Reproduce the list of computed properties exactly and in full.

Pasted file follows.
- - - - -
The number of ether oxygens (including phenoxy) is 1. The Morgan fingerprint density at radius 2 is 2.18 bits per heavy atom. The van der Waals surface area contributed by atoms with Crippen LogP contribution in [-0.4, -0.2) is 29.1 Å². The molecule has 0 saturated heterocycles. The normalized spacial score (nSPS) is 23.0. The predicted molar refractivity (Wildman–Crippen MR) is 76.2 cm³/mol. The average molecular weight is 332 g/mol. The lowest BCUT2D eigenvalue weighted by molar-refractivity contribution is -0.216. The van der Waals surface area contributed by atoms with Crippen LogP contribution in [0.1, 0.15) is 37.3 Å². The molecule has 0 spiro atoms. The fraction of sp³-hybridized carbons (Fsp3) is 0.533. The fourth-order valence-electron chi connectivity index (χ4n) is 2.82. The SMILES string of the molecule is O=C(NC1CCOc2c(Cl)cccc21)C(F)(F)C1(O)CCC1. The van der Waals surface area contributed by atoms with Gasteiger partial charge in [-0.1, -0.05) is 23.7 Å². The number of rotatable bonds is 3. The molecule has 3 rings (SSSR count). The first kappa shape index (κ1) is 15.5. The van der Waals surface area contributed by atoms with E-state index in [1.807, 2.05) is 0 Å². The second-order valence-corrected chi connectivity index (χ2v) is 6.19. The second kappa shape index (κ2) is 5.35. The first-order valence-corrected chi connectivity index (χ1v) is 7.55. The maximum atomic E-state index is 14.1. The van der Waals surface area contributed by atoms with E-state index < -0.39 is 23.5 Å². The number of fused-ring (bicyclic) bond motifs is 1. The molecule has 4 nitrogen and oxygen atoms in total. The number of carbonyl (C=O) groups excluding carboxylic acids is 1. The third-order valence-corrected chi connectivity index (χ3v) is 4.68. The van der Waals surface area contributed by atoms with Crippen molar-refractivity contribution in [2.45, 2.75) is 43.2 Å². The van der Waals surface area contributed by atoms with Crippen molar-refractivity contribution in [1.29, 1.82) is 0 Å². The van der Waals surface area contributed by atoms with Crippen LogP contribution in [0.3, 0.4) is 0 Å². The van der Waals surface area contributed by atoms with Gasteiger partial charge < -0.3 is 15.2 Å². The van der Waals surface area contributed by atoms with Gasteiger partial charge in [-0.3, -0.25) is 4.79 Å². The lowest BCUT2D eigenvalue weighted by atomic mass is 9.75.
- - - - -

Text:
The number of ether oxygens (including phenoxy) is 1. The Morgan fingerprint density at radius 2 is 2.18 bits per heavy atom. The van der Waals surface area contributed by atoms with Crippen LogP contribution in [-0.4, -0.2) is 29.1 Å². The molecule has 0 saturated heterocycles. The normalized spacial score (nSPS) is 23.0. The predicted molar refractivity (Wildman–Crippen MR) is 76.2 cm³/mol. The average molecular weight is 332 g/mol. The lowest BCUT2D eigenvalue weighted by molar-refractivity contribution is -0.216. The van der Waals surface area contributed by atoms with Crippen LogP contribution in [0.1, 0.15) is 37.3 Å². The molecule has 0 spiro atoms. The fraction of sp³-hybridized carbons (Fsp3) is 0.533. The fourth-order valence-electron chi connectivity index (χ4n) is 2.82. The SMILES string of the molecule is O=C(NC1CCOc2c(Cl)cccc21)C(F)(F)C1(O)CCC1. The van der Waals surface area contributed by atoms with Gasteiger partial charge in [-0.1, -0.05) is 23.7 Å². The number of rotatable bonds is 3. The molecule has 3 rings (SSSR count). The first kappa shape index (κ1) is 15.5. The van der Waals surface area contributed by atoms with E-state index in [1.807, 2.05) is 0 Å². The second-order valence-corrected chi connectivity index (χ2v) is 6.19. The second kappa shape index (κ2) is 5.35. The first-order valence-corrected chi connectivity index (χ1v) is 7.55. The maximum atomic E-state index is 14.1. The van der Waals surface area contributed by atoms with E-state index < -0.39 is 23.5 Å². The number of fused-ring (bicyclic) bond motifs is 1. The molecule has 4 nitrogen and oxygen atoms in total. The number of carbonyl (C=O) groups excluding carboxylic acids is 1. The third-order valence-corrected chi connectivity index (χ3v) is 4.68. The van der Waals surface area contributed by atoms with Crippen molar-refractivity contribution in [2.45, 2.75) is 43.2 Å². The van der Waals surface area contributed by atoms with Crippen molar-refractivity contribution in [1.29, 1.82) is 0 Å². The van der Waals surface area contributed by atoms with Crippen LogP contribution in [0.3, 0.4) is 0 Å². The van der Waals surface area contributed by atoms with Gasteiger partial charge < -0.3 is 15.2 Å². The van der Waals surface area contributed by atoms with Gasteiger partial charge in [-0.3, -0.25) is 4.79 Å². The lowest BCUT2D eigenvalue weighted by atomic mass is 9.75.